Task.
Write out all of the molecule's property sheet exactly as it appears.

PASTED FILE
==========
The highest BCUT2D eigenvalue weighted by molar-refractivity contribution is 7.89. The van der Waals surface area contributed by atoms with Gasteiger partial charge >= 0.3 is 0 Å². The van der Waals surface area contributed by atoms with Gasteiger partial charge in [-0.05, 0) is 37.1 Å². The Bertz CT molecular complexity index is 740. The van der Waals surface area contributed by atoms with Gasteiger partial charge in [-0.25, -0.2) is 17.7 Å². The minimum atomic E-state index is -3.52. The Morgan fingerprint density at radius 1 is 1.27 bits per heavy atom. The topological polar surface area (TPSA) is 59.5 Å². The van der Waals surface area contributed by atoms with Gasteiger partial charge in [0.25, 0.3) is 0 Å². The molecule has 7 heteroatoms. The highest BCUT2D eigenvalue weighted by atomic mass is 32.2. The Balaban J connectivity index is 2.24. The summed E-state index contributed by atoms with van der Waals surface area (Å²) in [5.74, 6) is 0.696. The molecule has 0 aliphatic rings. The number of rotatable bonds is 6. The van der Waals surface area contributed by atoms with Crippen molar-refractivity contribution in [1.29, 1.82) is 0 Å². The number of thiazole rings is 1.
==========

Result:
The highest BCUT2D eigenvalue weighted by molar-refractivity contribution is 7.89. The van der Waals surface area contributed by atoms with Gasteiger partial charge >= 0.3 is 0 Å². The van der Waals surface area contributed by atoms with Gasteiger partial charge in [-0.05, 0) is 37.1 Å². The Bertz CT molecular complexity index is 740. The van der Waals surface area contributed by atoms with Gasteiger partial charge in [-0.25, -0.2) is 17.7 Å². The minimum atomic E-state index is -3.52. The Morgan fingerprint density at radius 1 is 1.27 bits per heavy atom. The topological polar surface area (TPSA) is 59.5 Å². The van der Waals surface area contributed by atoms with Gasteiger partial charge in [0.25, 0.3) is 0 Å². The molecule has 7 heteroatoms. The highest BCUT2D eigenvalue weighted by atomic mass is 32.2. The Balaban J connectivity index is 2.24. The summed E-state index contributed by atoms with van der Waals surface area (Å²) in [5.74, 6) is 0.696. The molecule has 0 aliphatic rings. The number of rotatable bonds is 6. The van der Waals surface area contributed by atoms with Crippen molar-refractivity contribution in [1.29, 1.82) is 0 Å². The number of thiazole rings is 1.